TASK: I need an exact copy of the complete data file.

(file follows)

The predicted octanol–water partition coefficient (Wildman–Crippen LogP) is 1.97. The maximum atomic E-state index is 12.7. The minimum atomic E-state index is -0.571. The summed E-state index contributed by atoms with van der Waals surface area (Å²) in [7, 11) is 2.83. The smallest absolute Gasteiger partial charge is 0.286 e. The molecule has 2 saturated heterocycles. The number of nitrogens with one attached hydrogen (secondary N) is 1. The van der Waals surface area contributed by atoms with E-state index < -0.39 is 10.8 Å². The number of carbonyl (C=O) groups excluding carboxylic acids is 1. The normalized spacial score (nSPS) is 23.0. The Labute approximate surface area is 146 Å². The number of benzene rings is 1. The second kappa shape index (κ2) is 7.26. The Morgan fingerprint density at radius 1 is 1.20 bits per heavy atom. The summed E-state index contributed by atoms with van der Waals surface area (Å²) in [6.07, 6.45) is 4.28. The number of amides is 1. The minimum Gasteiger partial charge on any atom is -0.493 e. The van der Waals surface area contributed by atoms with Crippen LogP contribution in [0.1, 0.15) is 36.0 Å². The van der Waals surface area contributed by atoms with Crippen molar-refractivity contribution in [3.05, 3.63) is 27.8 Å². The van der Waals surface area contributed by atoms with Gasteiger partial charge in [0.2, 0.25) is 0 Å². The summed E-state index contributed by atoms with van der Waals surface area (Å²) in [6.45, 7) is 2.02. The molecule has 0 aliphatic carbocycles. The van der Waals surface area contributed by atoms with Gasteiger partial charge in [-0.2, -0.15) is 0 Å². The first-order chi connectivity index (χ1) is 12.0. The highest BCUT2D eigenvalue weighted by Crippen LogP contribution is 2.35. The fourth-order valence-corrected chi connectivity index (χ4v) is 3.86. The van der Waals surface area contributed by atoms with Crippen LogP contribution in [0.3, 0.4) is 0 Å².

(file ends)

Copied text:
The predicted octanol–water partition coefficient (Wildman–Crippen LogP) is 1.97. The maximum atomic E-state index is 12.7. The minimum atomic E-state index is -0.571. The summed E-state index contributed by atoms with van der Waals surface area (Å²) in [7, 11) is 2.83. The smallest absolute Gasteiger partial charge is 0.286 e. The molecule has 2 saturated heterocycles. The number of nitrogens with one attached hydrogen (secondary N) is 1. The van der Waals surface area contributed by atoms with E-state index < -0.39 is 10.8 Å². The number of carbonyl (C=O) groups excluding carboxylic acids is 1. The normalized spacial score (nSPS) is 23.0. The Labute approximate surface area is 146 Å². The number of benzene rings is 1. The second kappa shape index (κ2) is 7.26. The Morgan fingerprint density at radius 1 is 1.20 bits per heavy atom. The summed E-state index contributed by atoms with van der Waals surface area (Å²) in [6.07, 6.45) is 4.28. The number of amides is 1. The minimum Gasteiger partial charge on any atom is -0.493 e. The van der Waals surface area contributed by atoms with Crippen LogP contribution in [0.1, 0.15) is 36.0 Å². The van der Waals surface area contributed by atoms with Crippen molar-refractivity contribution in [3.05, 3.63) is 27.8 Å². The van der Waals surface area contributed by atoms with Gasteiger partial charge in [0.2, 0.25) is 0 Å². The summed E-state index contributed by atoms with van der Waals surface area (Å²) in [6.45, 7) is 2.02. The molecule has 0 aliphatic carbocycles. The van der Waals surface area contributed by atoms with Gasteiger partial charge in [-0.2, -0.15) is 0 Å². The first-order chi connectivity index (χ1) is 12.0. The highest BCUT2D eigenvalue weighted by Crippen LogP contribution is 2.35. The fourth-order valence-corrected chi connectivity index (χ4v) is 3.86. The van der Waals surface area contributed by atoms with Crippen LogP contribution in [0.3, 0.4) is 0 Å².